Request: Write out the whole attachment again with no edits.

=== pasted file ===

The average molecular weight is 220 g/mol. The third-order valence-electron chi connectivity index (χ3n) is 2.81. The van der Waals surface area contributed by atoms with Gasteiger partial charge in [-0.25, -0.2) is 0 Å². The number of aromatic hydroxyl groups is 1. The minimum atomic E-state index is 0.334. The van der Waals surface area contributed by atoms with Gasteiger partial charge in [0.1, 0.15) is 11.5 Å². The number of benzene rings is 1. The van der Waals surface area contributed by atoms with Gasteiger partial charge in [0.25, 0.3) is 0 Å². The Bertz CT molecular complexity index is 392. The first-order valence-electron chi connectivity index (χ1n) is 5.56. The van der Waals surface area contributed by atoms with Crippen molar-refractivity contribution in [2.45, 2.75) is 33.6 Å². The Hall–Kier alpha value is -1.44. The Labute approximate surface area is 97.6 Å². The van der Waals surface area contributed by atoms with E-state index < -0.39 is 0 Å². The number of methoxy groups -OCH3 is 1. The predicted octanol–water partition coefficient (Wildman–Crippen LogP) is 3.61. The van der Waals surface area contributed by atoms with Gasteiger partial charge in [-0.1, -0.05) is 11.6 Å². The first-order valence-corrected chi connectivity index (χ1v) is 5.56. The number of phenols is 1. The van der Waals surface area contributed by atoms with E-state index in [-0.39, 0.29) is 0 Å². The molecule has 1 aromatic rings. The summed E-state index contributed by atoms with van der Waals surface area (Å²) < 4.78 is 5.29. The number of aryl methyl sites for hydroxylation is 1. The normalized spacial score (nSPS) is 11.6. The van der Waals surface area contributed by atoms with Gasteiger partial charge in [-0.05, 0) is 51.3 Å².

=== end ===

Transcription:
The average molecular weight is 220 g/mol. The third-order valence-electron chi connectivity index (χ3n) is 2.81. The van der Waals surface area contributed by atoms with Gasteiger partial charge in [-0.25, -0.2) is 0 Å². The number of aromatic hydroxyl groups is 1. The minimum atomic E-state index is 0.334. The van der Waals surface area contributed by atoms with Gasteiger partial charge in [0.1, 0.15) is 11.5 Å². The number of benzene rings is 1. The van der Waals surface area contributed by atoms with Gasteiger partial charge in [0.25, 0.3) is 0 Å². The Bertz CT molecular complexity index is 392. The first-order valence-electron chi connectivity index (χ1n) is 5.56. The van der Waals surface area contributed by atoms with Crippen molar-refractivity contribution in [2.45, 2.75) is 33.6 Å². The Hall–Kier alpha value is -1.44. The Labute approximate surface area is 97.6 Å². The van der Waals surface area contributed by atoms with E-state index < -0.39 is 0 Å². The number of methoxy groups -OCH3 is 1. The predicted octanol–water partition coefficient (Wildman–Crippen LogP) is 3.61. The van der Waals surface area contributed by atoms with Gasteiger partial charge in [-0.1, -0.05) is 11.6 Å². The first-order valence-corrected chi connectivity index (χ1v) is 5.56. The number of phenols is 1. The van der Waals surface area contributed by atoms with E-state index in [-0.39, 0.29) is 0 Å². The molecule has 1 aromatic rings. The summed E-state index contributed by atoms with van der Waals surface area (Å²) < 4.78 is 5.29. The number of aryl methyl sites for hydroxylation is 1. The normalized spacial score (nSPS) is 11.6. The van der Waals surface area contributed by atoms with Gasteiger partial charge in [-0.05, 0) is 51.3 Å².